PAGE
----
REGIFTWRAP™ is a unique, eco-friendly reusable wrap for gifts. Reusing is better for the environment than recycling, which takes lots of energy and water.

Regiftwrap™ looks and feels like traditional wrapping paper but it’s made from a very strong special technological material that makes it extremely light, tear resistant, soft and waterproof. It is designed to be scrunched up and stored in its own reusable gift tin. Each REGIFTWRAP™ also has a unique ID number so you can track and follow its life.

REGIFTWRAP™’s top tip is:

“Wrap Presents in Reusable Wrapping Paper. And don’t be afraid to embrace the wrinkles (in gift wrapping and life)! “Wrinkles should merely indicate where smiles have been.” – Mark Twain”

 

Unwrpd

We currently dump more than a garbage truck of plastic into the ocean every minute. Recycling alone cannot undo this; reducing consumption through better products is key.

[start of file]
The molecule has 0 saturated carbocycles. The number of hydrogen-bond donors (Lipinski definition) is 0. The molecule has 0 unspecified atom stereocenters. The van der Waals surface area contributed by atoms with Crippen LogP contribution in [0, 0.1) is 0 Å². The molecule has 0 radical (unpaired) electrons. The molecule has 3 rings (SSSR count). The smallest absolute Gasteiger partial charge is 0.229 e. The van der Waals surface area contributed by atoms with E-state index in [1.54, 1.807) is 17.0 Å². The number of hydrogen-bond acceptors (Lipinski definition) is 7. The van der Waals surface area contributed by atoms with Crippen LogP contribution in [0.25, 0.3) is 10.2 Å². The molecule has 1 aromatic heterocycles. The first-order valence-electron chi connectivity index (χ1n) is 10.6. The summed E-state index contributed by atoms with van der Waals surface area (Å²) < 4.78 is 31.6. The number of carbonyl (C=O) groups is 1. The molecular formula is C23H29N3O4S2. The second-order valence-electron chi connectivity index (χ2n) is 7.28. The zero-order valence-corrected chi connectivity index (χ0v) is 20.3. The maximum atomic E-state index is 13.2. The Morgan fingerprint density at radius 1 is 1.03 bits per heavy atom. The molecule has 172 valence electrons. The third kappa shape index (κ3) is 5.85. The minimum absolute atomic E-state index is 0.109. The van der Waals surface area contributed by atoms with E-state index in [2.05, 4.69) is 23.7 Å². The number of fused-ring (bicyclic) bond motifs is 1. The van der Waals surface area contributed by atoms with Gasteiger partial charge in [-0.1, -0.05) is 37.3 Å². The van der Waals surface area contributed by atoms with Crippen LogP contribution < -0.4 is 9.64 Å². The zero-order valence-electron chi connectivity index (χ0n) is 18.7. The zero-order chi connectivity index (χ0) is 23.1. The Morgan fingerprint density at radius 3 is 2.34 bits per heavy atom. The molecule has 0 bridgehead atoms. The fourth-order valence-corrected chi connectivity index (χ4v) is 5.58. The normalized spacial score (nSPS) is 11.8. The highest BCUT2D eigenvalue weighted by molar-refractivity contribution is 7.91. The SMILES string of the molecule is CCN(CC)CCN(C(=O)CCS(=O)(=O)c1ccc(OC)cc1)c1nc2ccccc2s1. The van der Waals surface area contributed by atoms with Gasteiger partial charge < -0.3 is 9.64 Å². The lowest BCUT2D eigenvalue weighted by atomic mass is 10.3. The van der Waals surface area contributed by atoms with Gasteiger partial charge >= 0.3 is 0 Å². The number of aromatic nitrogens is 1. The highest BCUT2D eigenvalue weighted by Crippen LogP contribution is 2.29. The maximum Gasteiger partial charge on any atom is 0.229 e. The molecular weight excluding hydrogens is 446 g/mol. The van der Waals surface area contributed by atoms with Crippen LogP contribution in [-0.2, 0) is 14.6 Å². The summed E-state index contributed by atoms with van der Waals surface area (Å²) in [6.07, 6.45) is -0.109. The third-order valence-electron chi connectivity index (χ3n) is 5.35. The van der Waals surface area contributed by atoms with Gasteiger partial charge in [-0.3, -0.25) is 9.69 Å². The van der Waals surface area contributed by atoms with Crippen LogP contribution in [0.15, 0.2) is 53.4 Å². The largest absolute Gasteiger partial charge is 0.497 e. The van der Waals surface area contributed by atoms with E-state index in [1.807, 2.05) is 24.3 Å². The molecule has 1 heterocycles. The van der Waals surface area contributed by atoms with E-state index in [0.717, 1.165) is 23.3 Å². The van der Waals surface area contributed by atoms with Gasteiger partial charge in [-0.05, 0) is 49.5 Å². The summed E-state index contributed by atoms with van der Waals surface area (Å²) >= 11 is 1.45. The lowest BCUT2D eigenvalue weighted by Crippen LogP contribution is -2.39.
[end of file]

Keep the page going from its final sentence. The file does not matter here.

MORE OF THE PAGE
Unwrpd are on a mission to make the plastic-free, zero-waste lifestyle as convenient as possible.

They have carefully-tested and curated a selection of zero-waste alternatives, focusing on plastic-free, minimally-packaged alternatives to disposable, single use plastics and implementing a buy-for-life mentality and reusable products wherever possible.

On Unwrpd’s website you can curate your own subscription box of plastic free products and have it delivered directly to your door.

Unwrpd’s advice for moving to a zero waste lifestyle is:

“Don’t be afraid to ask for help! You quickly learn to request ‘without straws’ as part of your drink order but if you are on the go without a re-usable coffee cup or cutlery then just ask! If you ask politely, bemused staff are typically more than happy to help out. You can have a nice chat, raise awareness and if you’re feeling bold can even suggest the establishment think about more sustainable options!”

 

 

Follow Unwrpd:

Website: https://unwrpd.com/
Twitter: https://twitter.com/unwrpd
Instagram: https://instagram.com/unwrpd

 

The Crop Club

The Crop Club are a social enterprise who encourage and support people to grow their own food in small spaces.